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Overview of the Voice Browser Working Group's DFP Framework

From: James A. Larson <jim@larson-tech.com>
Date: Thu, 21 Jul 2005 09:14:11 -0700
Message-ID: <42DFC9D3.6060309@larson-tech.com>
To: www-voice@w3.org

  DFP (Data-Flow-Presentation) Framework

Date: 20050710


    1. DFP Overview

The DFP (Data Flow Presentation) framework is an emerging architecture 
developed by the Voice Browser Activity <http://www.w3.org/Voice/>. The 
framework explains how Voice Browser specifications can be used together 
to create modular voice applications.

The framework is composed of three layers:

Data
    A component in the data layer manages data for the application. Data
    is stored in a canonical format. The data representation language
    has not yet been decided, but most likely a hierarchical XML
    representation will be used to hold different kinds of data - for
    example, ranging from environment data to domain-specific data used
    for canonicalization to EMMA for holding interpretations as well as
    interaction history to track user inputs. 
Flow
    A component in the flow layer controls the application flow. It does
    so by interacting with data and presentation layers.
    A flow component does not directly interact with the user. Rather,
    it requests user interaction by invoking a component on the
    presentation layer; the invocation may include data derived from the
    data component. When information is returned from a presentation
    component, the flow component can then update the data
    representation in a data layer component. The flow component is
    responsible for marshalling this data into the canonical format used
    by the data component.
    Application flows may be structured in terms of a state machines or
    other appropriate techniques such as rules, scripts, etc. Voice
    Browser languages to describe application flow include CCXML
    <http://www.w3.org/TR/ccxml/> and SCXML <http://www.w3.org/TR/scxml/>. 
Presentation
    Components on the presentation layer interact with the user; for
    example, by playing media files and synthesized speech, and by
    accepting speech and DTMF input from the user.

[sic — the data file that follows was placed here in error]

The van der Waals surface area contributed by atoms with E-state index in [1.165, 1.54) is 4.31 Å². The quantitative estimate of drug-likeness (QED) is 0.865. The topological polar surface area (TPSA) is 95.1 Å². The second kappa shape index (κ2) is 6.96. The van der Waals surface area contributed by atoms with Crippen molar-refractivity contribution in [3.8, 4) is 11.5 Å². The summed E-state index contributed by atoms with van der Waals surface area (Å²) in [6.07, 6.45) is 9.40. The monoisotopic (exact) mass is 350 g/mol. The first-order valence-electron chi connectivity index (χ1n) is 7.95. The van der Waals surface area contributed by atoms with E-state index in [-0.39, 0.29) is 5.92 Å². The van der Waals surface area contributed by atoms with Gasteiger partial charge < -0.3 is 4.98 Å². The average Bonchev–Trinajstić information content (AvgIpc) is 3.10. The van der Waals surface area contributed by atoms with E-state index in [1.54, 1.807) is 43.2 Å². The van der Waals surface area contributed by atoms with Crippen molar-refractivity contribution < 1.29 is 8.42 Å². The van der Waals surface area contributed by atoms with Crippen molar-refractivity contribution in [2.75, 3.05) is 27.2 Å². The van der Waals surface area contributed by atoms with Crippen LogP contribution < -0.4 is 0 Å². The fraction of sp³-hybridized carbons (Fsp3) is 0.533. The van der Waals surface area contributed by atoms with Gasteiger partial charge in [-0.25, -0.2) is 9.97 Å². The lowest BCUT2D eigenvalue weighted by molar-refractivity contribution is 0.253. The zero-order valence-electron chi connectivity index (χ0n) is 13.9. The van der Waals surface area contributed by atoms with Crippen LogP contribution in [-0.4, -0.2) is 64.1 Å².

A flow component invokes a presentation component with data from the
    data layer. A presentation may have a local data representation
    which persists for the duration of the active presentation. During
    the presentation, the presentation, flow and data components may
    exchange further information. The flow component may also cancel an
    active presentation. Once a presentation is complete, the
    presentation component indicates this to the flow component; this
    indication may include data collected, or derived from, user input
    and interaction.
    Voice browser languages for user presentation include VoiceXML 2.0
    <http://www.w3.org/TR/voicexml20/>, VoiceXML 2.1
    <http://www.w3.org/TR/voicexml21/> and VoiceXML 3.0 (in preparation
    - see under VoiceXML on Work Under Development in the Voice Browser
    Activity <http://www.w3.org/Voice/> ). 


    2. Relationship to other Approaches

The DFP framework is an instance of Model-View-Controller (MVC) design 
pattern: the data layer instantiates MVC's model, the flow layer 
instantiates the controller, and the presentation layer instantiates the 
view.

The DFP framework is also intended as a voice-centric instance of the 
Multimodal architecture <http://www.w3.org/TR/mmi-arch/> developed by 
the Multimodal Interaction Activity <http://www.w3.org/2002/mmi/> (MMI). 
The data layers are identical, the MMI's runtime framework corresponds 
to the flow layer, and MMI's modality components to DFP's presentation 
components. Ongoing collaboration between the activities will further 
refine and clarify the alignment between these approaches.


    3. Interface between Flow and Presentation Layers

The interface between flow and presentations components is defined in 
terms of invocation requests and their responses, as well as 
asynchronous notifications. In each case, these can be modelled as 
events, where the event has an event name and a data payload. The